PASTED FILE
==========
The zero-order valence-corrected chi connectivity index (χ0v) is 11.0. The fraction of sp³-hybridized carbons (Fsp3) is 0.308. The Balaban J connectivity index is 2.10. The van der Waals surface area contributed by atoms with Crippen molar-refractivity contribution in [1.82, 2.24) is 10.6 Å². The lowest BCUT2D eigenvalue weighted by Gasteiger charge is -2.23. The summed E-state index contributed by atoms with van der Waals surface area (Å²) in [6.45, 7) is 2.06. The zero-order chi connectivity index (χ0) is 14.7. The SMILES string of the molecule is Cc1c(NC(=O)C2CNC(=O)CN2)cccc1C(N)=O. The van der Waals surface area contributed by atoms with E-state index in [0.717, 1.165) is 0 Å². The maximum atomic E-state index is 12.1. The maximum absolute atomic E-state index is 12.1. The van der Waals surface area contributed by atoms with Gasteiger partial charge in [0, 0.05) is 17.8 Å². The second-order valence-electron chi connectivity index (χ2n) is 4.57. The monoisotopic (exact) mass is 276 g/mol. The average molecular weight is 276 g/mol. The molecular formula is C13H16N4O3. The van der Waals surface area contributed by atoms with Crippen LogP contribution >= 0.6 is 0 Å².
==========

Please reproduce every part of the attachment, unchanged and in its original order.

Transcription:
The zero-order valence-corrected chi connectivity index (χ0v) is 11.0. The fraction of sp³-hybridized carbons (Fsp3) is 0.308. The Balaban J connectivity index is 2.10. The van der Waals surface area contributed by atoms with Crippen molar-refractivity contribution in [1.82, 2.24) is 10.6 Å². The lowest BCUT2D eigenvalue weighted by Gasteiger charge is -2.23. The summed E-state index contributed by atoms with van der Waals surface area (Å²) in [6.45, 7) is 2.06. The zero-order chi connectivity index (χ0) is 14.7. The SMILES string of the molecule is Cc1c(NC(=O)C2CNC(=O)CN2)cccc1C(N)=O. The van der Waals surface area contributed by atoms with E-state index in [0.717, 1.165) is 0 Å². The maximum atomic E-state index is 12.1. The maximum absolute atomic E-state index is 12.1. The van der Waals surface area contributed by atoms with Gasteiger partial charge in [0, 0.05) is 17.8 Å². The second-order valence-electron chi connectivity index (χ2n) is 4.57. The monoisotopic (exact) mass is 276 g/mol. The average molecular weight is 276 g/mol. The molecular formula is C13H16N4O3. The van der Waals surface area contributed by atoms with Crippen LogP contribution >= 0.6 is 0 Å².